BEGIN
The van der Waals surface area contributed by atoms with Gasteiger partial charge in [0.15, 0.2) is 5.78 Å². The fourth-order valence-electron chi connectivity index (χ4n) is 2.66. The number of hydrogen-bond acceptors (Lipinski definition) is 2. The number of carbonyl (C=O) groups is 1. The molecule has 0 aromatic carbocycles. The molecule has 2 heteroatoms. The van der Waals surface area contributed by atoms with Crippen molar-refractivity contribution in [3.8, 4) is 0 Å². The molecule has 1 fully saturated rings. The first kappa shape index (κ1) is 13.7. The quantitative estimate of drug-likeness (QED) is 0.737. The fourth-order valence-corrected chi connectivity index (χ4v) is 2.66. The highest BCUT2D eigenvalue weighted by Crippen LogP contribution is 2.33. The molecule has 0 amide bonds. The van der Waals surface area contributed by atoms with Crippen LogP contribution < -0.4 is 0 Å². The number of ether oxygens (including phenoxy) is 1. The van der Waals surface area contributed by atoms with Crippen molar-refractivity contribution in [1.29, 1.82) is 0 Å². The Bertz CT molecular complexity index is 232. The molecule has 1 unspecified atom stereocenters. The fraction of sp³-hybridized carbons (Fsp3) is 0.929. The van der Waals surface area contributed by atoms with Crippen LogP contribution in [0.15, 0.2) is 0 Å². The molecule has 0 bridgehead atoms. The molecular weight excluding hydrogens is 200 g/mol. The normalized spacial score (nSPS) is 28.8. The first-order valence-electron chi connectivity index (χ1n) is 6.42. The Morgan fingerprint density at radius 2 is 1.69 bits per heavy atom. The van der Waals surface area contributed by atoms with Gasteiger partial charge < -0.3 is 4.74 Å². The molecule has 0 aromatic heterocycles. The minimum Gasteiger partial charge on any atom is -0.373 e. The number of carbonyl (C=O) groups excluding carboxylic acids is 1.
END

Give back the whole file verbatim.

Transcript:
The van der Waals surface area contributed by atoms with Gasteiger partial charge in [0.15, 0.2) is 5.78 Å². The fourth-order valence-electron chi connectivity index (χ4n) is 2.66. The number of hydrogen-bond acceptors (Lipinski definition) is 2. The number of carbonyl (C=O) groups is 1. The molecule has 0 aromatic carbocycles. The molecule has 2 heteroatoms. The van der Waals surface area contributed by atoms with Crippen molar-refractivity contribution in [3.8, 4) is 0 Å². The molecule has 1 fully saturated rings. The first kappa shape index (κ1) is 13.7. The quantitative estimate of drug-likeness (QED) is 0.737. The fourth-order valence-corrected chi connectivity index (χ4v) is 2.66. The highest BCUT2D eigenvalue weighted by Crippen LogP contribution is 2.33. The molecule has 0 amide bonds. The van der Waals surface area contributed by atoms with Crippen LogP contribution < -0.4 is 0 Å². The number of ether oxygens (including phenoxy) is 1. The van der Waals surface area contributed by atoms with Crippen molar-refractivity contribution in [1.29, 1.82) is 0 Å². The Bertz CT molecular complexity index is 232. The molecule has 1 unspecified atom stereocenters. The fraction of sp³-hybridized carbons (Fsp3) is 0.929. The van der Waals surface area contributed by atoms with Crippen LogP contribution in [0.15, 0.2) is 0 Å². The molecule has 0 bridgehead atoms. The molecular weight excluding hydrogens is 200 g/mol. The normalized spacial score (nSPS) is 28.8. The first-order valence-electron chi connectivity index (χ1n) is 6.42. The Morgan fingerprint density at radius 2 is 1.69 bits per heavy atom. The van der Waals surface area contributed by atoms with Gasteiger partial charge < -0.3 is 4.74 Å². The molecule has 0 aromatic heterocycles. The minimum Gasteiger partial charge on any atom is -0.373 e. The number of carbonyl (C=O) groups excluding carboxylic acids is 1.